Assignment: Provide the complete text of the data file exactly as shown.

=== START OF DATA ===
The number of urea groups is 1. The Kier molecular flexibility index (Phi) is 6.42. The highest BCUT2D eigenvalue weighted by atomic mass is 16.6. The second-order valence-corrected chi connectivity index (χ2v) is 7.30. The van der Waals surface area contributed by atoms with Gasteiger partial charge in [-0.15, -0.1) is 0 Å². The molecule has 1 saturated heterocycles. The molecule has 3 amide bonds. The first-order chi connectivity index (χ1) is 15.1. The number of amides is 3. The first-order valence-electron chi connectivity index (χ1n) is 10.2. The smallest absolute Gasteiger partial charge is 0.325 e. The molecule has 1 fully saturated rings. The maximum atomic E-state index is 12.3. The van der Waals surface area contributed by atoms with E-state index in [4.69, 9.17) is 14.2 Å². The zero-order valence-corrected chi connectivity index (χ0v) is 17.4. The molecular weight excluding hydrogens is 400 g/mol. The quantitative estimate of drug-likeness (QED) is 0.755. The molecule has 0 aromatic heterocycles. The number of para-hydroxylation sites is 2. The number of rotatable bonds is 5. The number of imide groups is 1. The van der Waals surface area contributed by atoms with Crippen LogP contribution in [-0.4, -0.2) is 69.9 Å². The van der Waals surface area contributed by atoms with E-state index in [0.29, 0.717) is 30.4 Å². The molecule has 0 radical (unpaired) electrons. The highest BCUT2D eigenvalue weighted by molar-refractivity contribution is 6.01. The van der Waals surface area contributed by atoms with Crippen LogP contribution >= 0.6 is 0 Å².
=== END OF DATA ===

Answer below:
The number of urea groups is 1. The Kier molecular flexibility index (Phi) is 6.42. The highest BCUT2D eigenvalue weighted by atomic mass is 16.6. The second-order valence-corrected chi connectivity index (χ2v) is 7.30. The van der Waals surface area contributed by atoms with Gasteiger partial charge in [-0.15, -0.1) is 0 Å². The molecule has 1 saturated heterocycles. The molecule has 3 amide bonds. The first-order chi connectivity index (χ1) is 15.1. The number of amides is 3. The first-order valence-electron chi connectivity index (χ1n) is 10.2. The smallest absolute Gasteiger partial charge is 0.325 e. The molecule has 1 fully saturated rings. The maximum atomic E-state index is 12.3. The van der Waals surface area contributed by atoms with E-state index in [4.69, 9.17) is 14.2 Å². The zero-order valence-corrected chi connectivity index (χ0v) is 17.4. The molecular weight excluding hydrogens is 400 g/mol. The quantitative estimate of drug-likeness (QED) is 0.755. The molecule has 0 aromatic heterocycles. The number of para-hydroxylation sites is 2. The number of rotatable bonds is 5. The number of imide groups is 1. The van der Waals surface area contributed by atoms with Crippen LogP contribution in [-0.4, -0.2) is 69.9 Å². The van der Waals surface area contributed by atoms with E-state index in [0.29, 0.717) is 30.4 Å². The molecule has 0 radical (unpaired) electrons. The highest BCUT2D eigenvalue weighted by molar-refractivity contribution is 6.01. The van der Waals surface area contributed by atoms with Crippen LogP contribution >= 0.6 is 0 Å².